Tucker:  There are a ton of these guys out there, these little Nazis all over the country trying to get rid of this stuff, for no reason.  It’s just water vapor.  It’s totally harmless.  The wonderful thing is it helps people get off cigarettes and they’re kind of cool.  That’s all government does these days.  It ruins our home appliances, takes away our e-cigarettes, taxes the stuff we want, tries to take away our light bulbs.  This is essentially what government is dedicated to now, just basically promoting human misery, as far as I can tell.  If you think back to things like the New Deal, it wasn’t about promoting human misery.  They did promote a lot of human misery, but that wasn’t their intention.  They actually tried to build bridges and make people happy.

Government doesn’t do that stuff anymore.  It just hectors us and takes away the things we want, prevents us from doing the things we want to do and taxes things when we do it.  This is what government now does; it makes life worse for everybody all the time.  Regulators wreck our dishwashers, our clothes washing machines, our toilets, our water heaters.  You can’t even get a decent iron in this country.  Did you know that?  I was traveling recently in Australia and I used an iron, the best iron I had ever used.  This thing was unbelievable, like a blast of steam like you couldn’t believe.  I came back to the states and thought I have to get one of these irons.  Turns out regulations forbid these kinds of irons from being sold in this country, all this from the meddling bureaucrats.  Can you believe that, Mike?

Mike:  We have to protect people.  These mad and crazy irons are out there.  Somebody might drop one and break a toe, Jeffrey.

Tucker:  Mike, do you know what’s happened to the gas can, just to give another example?  Five years ago, maybe three years ago, federal regulations prevent there from being a vent on the other side of the gas can so when you pour the gas it comes out easily.  Now if you buy a gas can, the gas doesn’t come out.  It takes forever and it’s gurgling.  Now you have to hack your gas can to get it to work right.  This is a true story, look it up.  You just can’t believe it.  I’m telling you, you can’t get a decent gas can at the store anymore.  You see what I mean?  It’s like they’re dragging us back.  What regulator thought it was really important to wreck our gas can.  Congress doesn’t vote on this stuff, by the way.  All this stuff I’m mentioning is all passed by the regulatory agencies, just some no-name bureaucrat out to make us miserable, I guess.  That’s how they validate their role in life.  I don’t know.

Anyway, their systems aren’t working anymore.  We’re having to hack all of our lives.  This is the way of the future.  I guess we have to get used to it.  If we want freedom, we’re going to have to take active steps in our lives.  We’re going to have to avoid the public schools.  We’re going to have to start generating our own power like a lot of corporations are doing right now.  We’re surrounded by some beautiful innovations from the private sector.  I’m really excited about monetary alternatives to the dollar like bitcoin.  This is exciting stuff.  It’s like the private sector is having to reinvent life or actually sustain civilization and drive it forward, but they’re fighting the whole time against this gigantic leviathan regulatory apparatus that’s just out to ruin everything for us.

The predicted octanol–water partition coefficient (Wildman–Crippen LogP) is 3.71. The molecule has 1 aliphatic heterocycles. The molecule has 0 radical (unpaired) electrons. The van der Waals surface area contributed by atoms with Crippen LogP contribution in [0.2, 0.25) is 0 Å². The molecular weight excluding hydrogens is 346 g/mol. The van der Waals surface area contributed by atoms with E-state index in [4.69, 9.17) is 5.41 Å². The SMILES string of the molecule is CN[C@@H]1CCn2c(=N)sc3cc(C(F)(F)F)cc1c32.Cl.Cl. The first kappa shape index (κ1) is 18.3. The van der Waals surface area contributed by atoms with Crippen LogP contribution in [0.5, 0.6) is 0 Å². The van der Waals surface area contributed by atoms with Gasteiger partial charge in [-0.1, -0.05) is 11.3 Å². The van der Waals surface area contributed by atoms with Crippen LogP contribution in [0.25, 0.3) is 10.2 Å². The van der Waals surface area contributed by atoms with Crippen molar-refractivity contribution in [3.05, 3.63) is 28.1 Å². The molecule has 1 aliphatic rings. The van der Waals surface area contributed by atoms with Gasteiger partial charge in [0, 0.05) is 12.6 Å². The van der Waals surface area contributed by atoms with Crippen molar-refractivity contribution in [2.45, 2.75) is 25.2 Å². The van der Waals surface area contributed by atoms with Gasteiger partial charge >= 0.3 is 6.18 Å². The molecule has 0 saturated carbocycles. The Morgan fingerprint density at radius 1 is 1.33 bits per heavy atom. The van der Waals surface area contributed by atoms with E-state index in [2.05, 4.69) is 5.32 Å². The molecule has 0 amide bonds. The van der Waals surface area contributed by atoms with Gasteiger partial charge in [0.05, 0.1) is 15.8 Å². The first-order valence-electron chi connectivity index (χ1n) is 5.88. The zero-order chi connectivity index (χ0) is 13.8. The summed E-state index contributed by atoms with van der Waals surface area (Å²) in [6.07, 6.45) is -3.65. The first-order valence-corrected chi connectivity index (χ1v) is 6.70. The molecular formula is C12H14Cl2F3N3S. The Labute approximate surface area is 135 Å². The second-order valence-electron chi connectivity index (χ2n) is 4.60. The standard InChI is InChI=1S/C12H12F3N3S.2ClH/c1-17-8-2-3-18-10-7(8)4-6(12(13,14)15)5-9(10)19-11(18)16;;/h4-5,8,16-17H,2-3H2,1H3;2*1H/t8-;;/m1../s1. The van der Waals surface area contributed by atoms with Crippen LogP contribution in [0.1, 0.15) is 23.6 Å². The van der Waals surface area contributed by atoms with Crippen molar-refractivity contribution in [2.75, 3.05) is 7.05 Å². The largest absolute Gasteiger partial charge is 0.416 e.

Mike:  Jeffrey Tucker from the Mises Institute, and Jeffrey Tucker from Laissez Faire Books, and what was the other website you said?

Tucker: is my new company.  It’s a kind of digital city dedicated to this idea that if we want freedom we’re going to have to reach out and grab it and make it ours.  That’s the whole point.


Mike:  I like it.  Let me switch gears for just a moment.  This is something that is a recent addition here to this show, or at least in the last year and a half or two years, and that is the introduction of authors like Christopher Ferrara and Brad Birzer and others.  To delve a little outside the realm of pure economics and conservatism — even though we really don’t have much conservatism anymore, or libertarianism — and into the affairs of the spirit and of the heart.  Because I read you a lot, I know that you are very faithful and very devout in practicing your faith.  Do you see a revival of that as well?  Is that part of your experiment?

Tucker:  I think that’s a good insight.  In so many ways, government has ruined the culture and ruined that side of life.  After a century of war and leviathan, a lot of what we used to take for granted in the 19th century is gone.  Civic institutions, institutions of faith and manners, morality, etiquette, this kind of apparatus that’s essential to the social order.  I think you’re right.  This is one way that we can personally fight back against the State, by embracing these codes in our own lives and practicing them ourselves.  I think I many ways, to be a civil, decent, polite person is a revolutionary act these days.

Mike:  That’s a bold statement.  Just being polite?

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Tucker:  Just being polite.  There are five rules that guys should adhere to in life.  If they just do those things, they will massively upgrade their lives and seem very impressive to those around them.  Those rules are basically forgotten now.  They extend out of religion.  It’s not just religion.  It’s a social order.  It’s rules that emerged from within society.  Many of them have been displaced by this overweening government power.  In the 20th century, we began to rely on government so much, and government betrayed us.  It stole our money, it looted our savings, it slated our dollars.  In so many ways, government institutions have failed us.  I think the best way to fight back is by bolstering these civic institutions and these codes of manners and morality and things.  This is what we have to get back to.  We have to restore that in our own lives.  I think you’re exactly right.  It’s not just a matter of getting away from government.  It’s a matter of building a robust, beautiful form of liberty that’s civil and lovely, that can sustain our lives and our families and our communities and civilization.

End Mike Church Show Transcript